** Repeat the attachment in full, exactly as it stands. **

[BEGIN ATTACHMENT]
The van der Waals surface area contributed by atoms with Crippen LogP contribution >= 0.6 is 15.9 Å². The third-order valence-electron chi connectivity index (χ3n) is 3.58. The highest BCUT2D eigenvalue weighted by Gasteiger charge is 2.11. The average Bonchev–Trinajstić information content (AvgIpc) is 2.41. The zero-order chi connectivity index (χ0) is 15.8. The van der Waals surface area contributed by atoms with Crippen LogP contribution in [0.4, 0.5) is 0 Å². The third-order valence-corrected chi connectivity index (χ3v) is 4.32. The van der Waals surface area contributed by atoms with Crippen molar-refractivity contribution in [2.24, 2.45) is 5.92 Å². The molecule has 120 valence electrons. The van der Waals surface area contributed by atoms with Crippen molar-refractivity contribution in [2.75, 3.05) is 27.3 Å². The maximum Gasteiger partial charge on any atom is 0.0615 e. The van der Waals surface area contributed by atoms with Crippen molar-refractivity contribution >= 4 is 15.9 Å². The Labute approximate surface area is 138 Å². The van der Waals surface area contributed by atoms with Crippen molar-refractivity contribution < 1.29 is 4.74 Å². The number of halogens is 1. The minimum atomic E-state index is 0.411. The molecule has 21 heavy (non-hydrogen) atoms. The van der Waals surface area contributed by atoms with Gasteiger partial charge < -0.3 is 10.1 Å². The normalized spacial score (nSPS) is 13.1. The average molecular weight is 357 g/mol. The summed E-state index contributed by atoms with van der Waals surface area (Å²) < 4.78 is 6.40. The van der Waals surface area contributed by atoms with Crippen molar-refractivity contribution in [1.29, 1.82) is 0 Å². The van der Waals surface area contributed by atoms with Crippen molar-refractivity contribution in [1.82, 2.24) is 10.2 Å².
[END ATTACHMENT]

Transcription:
The van der Waals surface area contributed by atoms with Crippen LogP contribution >= 0.6 is 15.9 Å². The third-order valence-electron chi connectivity index (χ3n) is 3.58. The highest BCUT2D eigenvalue weighted by Gasteiger charge is 2.11. The average Bonchev–Trinajstić information content (AvgIpc) is 2.41. The zero-order chi connectivity index (χ0) is 15.8. The van der Waals surface area contributed by atoms with Crippen LogP contribution in [0.4, 0.5) is 0 Å². The third-order valence-corrected chi connectivity index (χ3v) is 4.32. The van der Waals surface area contributed by atoms with Crippen molar-refractivity contribution in [2.24, 2.45) is 5.92 Å². The molecule has 120 valence electrons. The van der Waals surface area contributed by atoms with Crippen molar-refractivity contribution in [2.75, 3.05) is 27.3 Å². The maximum Gasteiger partial charge on any atom is 0.0615 e. The van der Waals surface area contributed by atoms with Crippen molar-refractivity contribution >= 4 is 15.9 Å². The Labute approximate surface area is 138 Å². The van der Waals surface area contributed by atoms with Crippen molar-refractivity contribution < 1.29 is 4.74 Å². The number of halogens is 1. The minimum atomic E-state index is 0.411. The molecule has 21 heavy (non-hydrogen) atoms. The van der Waals surface area contributed by atoms with Gasteiger partial charge < -0.3 is 10.1 Å². The normalized spacial score (nSPS) is 13.1. The average molecular weight is 357 g/mol. The summed E-state index contributed by atoms with van der Waals surface area (Å²) < 4.78 is 6.40. The van der Waals surface area contributed by atoms with Crippen molar-refractivity contribution in [1.29, 1.82) is 0 Å². The van der Waals surface area contributed by atoms with Crippen molar-refractivity contribution in [1.82, 2.24) is 10.2 Å².